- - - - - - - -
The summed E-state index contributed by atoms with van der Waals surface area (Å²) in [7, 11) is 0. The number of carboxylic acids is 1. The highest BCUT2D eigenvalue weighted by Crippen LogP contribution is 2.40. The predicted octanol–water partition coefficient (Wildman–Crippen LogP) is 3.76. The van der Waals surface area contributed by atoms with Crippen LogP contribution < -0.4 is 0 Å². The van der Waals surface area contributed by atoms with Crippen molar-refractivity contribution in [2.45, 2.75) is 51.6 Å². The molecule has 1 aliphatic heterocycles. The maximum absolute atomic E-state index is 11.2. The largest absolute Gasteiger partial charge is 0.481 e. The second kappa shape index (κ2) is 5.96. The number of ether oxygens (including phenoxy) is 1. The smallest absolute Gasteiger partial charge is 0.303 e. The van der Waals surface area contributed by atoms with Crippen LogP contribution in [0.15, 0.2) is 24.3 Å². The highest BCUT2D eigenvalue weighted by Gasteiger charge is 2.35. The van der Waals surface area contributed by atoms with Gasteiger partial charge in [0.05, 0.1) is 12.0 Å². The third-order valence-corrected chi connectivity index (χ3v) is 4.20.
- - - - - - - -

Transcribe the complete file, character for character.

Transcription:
The summed E-state index contributed by atoms with van der Waals surface area (Å²) in [7, 11) is 0. The number of carboxylic acids is 1. The highest BCUT2D eigenvalue weighted by Crippen LogP contribution is 2.40. The predicted octanol–water partition coefficient (Wildman–Crippen LogP) is 3.76. The van der Waals surface area contributed by atoms with Crippen LogP contribution < -0.4 is 0 Å². The van der Waals surface area contributed by atoms with Crippen molar-refractivity contribution in [2.45, 2.75) is 51.6 Å². The molecule has 1 aliphatic heterocycles. The maximum absolute atomic E-state index is 11.2. The largest absolute Gasteiger partial charge is 0.481 e. The second kappa shape index (κ2) is 5.96. The number of ether oxygens (including phenoxy) is 1. The smallest absolute Gasteiger partial charge is 0.303 e. The van der Waals surface area contributed by atoms with Crippen LogP contribution in [0.15, 0.2) is 24.3 Å². The highest BCUT2D eigenvalue weighted by Gasteiger charge is 2.35. The van der Waals surface area contributed by atoms with Gasteiger partial charge in [0.05, 0.1) is 12.0 Å². The third-order valence-corrected chi connectivity index (χ3v) is 4.20.